Susan Haack is one of my absolutely favourite living (and still very active) philosophers. The appellation Passionate Moderate had such deep resonance from the moment I read her eponymously titled book. (This is a great book to read if you are coming to formal philosophy for the first time: Susan writes without ever being “jargony” or condescending and whose interests are very much recognizably a part of the “real” world). Susan, I fear, seems to be a last vestige of decency, integrity, humaneness and intellectual honesty — in a prevailing climate of sanctimonious know-alls, a ruling class of (very clever but hardly wise) illiberal groupthink hipsters, hucksters and bullies. Pretty much everything that Susan says substantively is notable for its modesty. Susan has a lovely disposition: a mix of commonsense informed by the scholarly and the empirical always tempered by a dose of humour and fearlessly scathing if need be. It’s worthwhile reading Richard Carrier’s interview with Susan:
I am not, however, like so many, an evangelical atheist. I will tell anyone who asks what my views are; but I’m not inclined to try to dissuade religious people from their convictions—in fact, I’m repelled by evangelism, whether for religion or against it, and allergic to atheism-adopted-with-religious-fervor. I’m especially disturbed by the recently popular (and disagreeably self-congratulatory) idea that atheists are somehow smarter than religious people—not true, in my experience: I know plenty of thoughtful and intelligent religious people, and plenty of shallow and none-too-bright atheists.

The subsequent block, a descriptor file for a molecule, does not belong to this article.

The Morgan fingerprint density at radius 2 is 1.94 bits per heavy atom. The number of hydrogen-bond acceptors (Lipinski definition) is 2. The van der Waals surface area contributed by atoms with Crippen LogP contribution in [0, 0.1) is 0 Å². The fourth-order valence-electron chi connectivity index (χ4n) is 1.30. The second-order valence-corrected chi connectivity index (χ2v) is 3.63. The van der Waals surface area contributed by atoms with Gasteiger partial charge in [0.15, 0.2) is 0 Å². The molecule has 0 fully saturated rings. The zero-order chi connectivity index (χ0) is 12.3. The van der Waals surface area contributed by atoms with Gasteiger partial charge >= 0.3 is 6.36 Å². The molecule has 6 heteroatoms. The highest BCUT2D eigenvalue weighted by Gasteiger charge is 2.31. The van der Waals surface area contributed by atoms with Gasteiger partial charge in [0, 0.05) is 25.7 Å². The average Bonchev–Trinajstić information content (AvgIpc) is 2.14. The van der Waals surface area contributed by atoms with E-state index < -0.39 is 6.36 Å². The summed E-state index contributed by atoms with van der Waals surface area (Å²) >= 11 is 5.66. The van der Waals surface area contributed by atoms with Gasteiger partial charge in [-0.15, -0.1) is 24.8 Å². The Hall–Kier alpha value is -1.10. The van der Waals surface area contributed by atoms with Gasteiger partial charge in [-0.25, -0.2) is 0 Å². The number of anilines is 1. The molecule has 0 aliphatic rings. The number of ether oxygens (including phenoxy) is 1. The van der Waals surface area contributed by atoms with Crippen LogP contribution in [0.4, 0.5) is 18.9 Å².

I’m sorry to say that our profession seems to me in even worse shape now than it did then. It has become terribly hermetic and self-absorbed; bogged down in pretentious and pseudo-technical jargon; in the thrall of those dreadful “rankings”; and splintered into narrow specialisms and—even worse—cliques identified, not by a specialty, but by a shared view on a specialized issue. A friend of mine put it in a nutshell when she described professional philosophy as “in a nose-dive.”
When setting up EPISTEME I asked Susan to provide a paper for the first issue and moreover get her to London to speak at the EPISTEME launch — little did I know that she was arriving from China that very day and was not feeling well at all, a real trooper!
Take some time to listen to the lectures I’ve posted below and you will see that in every aspect of her philosophical interests however disparate they may seem, Aristotle’s “appropriate feelings” is the thread. It’s in the last video that her absolute (moral and intellectual) brilliance comes through, a function of the intimate format.